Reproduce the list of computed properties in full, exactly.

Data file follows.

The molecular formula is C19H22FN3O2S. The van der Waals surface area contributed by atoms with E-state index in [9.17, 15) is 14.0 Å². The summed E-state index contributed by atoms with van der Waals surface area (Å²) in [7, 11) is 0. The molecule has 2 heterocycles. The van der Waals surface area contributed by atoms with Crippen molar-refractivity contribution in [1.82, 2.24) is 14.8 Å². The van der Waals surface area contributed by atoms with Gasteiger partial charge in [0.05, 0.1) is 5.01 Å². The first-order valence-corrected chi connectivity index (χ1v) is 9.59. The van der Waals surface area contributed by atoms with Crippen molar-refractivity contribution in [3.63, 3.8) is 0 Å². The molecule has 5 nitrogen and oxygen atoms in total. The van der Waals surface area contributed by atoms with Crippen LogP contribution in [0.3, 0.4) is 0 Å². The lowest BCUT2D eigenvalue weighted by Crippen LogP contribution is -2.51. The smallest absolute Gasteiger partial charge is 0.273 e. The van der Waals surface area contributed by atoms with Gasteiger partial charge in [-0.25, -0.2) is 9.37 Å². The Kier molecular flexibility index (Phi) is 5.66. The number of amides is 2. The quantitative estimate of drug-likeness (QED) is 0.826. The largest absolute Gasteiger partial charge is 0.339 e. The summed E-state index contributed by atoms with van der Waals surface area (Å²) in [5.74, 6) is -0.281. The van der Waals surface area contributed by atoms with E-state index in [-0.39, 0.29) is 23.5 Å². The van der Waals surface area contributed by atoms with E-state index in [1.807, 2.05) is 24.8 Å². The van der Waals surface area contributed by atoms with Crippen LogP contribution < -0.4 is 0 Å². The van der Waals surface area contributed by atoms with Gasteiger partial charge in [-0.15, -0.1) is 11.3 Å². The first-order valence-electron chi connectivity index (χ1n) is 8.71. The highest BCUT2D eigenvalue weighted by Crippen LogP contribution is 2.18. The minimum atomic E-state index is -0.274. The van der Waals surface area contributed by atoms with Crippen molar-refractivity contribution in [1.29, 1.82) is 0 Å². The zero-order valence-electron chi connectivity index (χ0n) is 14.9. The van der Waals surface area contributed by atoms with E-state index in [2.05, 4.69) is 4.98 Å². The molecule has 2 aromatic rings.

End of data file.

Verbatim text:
The molecular formula is C19H22FN3O2S. The van der Waals surface area contributed by atoms with E-state index in [9.17, 15) is 14.0 Å². The summed E-state index contributed by atoms with van der Waals surface area (Å²) in [7, 11) is 0. The molecule has 2 heterocycles. The van der Waals surface area contributed by atoms with Crippen molar-refractivity contribution in [1.82, 2.24) is 14.8 Å². The van der Waals surface area contributed by atoms with Gasteiger partial charge in [0.05, 0.1) is 5.01 Å². The first-order valence-corrected chi connectivity index (χ1v) is 9.59. The van der Waals surface area contributed by atoms with Crippen molar-refractivity contribution in [3.63, 3.8) is 0 Å². The molecule has 5 nitrogen and oxygen atoms in total. The van der Waals surface area contributed by atoms with Crippen LogP contribution in [0.3, 0.4) is 0 Å². The lowest BCUT2D eigenvalue weighted by Crippen LogP contribution is -2.51. The smallest absolute Gasteiger partial charge is 0.273 e. The van der Waals surface area contributed by atoms with Gasteiger partial charge in [-0.25, -0.2) is 9.37 Å². The Kier molecular flexibility index (Phi) is 5.66. The number of amides is 2. The quantitative estimate of drug-likeness (QED) is 0.826. The largest absolute Gasteiger partial charge is 0.339 e. The summed E-state index contributed by atoms with van der Waals surface area (Å²) in [5.74, 6) is -0.281. The van der Waals surface area contributed by atoms with E-state index in [-0.39, 0.29) is 23.5 Å². The van der Waals surface area contributed by atoms with E-state index in [1.807, 2.05) is 24.8 Å². The van der Waals surface area contributed by atoms with Crippen LogP contribution < -0.4 is 0 Å². The van der Waals surface area contributed by atoms with Gasteiger partial charge in [-0.15, -0.1) is 11.3 Å². The first-order valence-electron chi connectivity index (χ1n) is 8.71. The highest BCUT2D eigenvalue weighted by Crippen LogP contribution is 2.18. The minimum atomic E-state index is -0.274. The van der Waals surface area contributed by atoms with Crippen molar-refractivity contribution in [1.29, 1.82) is 0 Å². The zero-order valence-electron chi connectivity index (χ0n) is 14.9. The van der Waals surface area contributed by atoms with E-state index in [2.05, 4.69) is 4.98 Å². The molecule has 2 aromatic rings.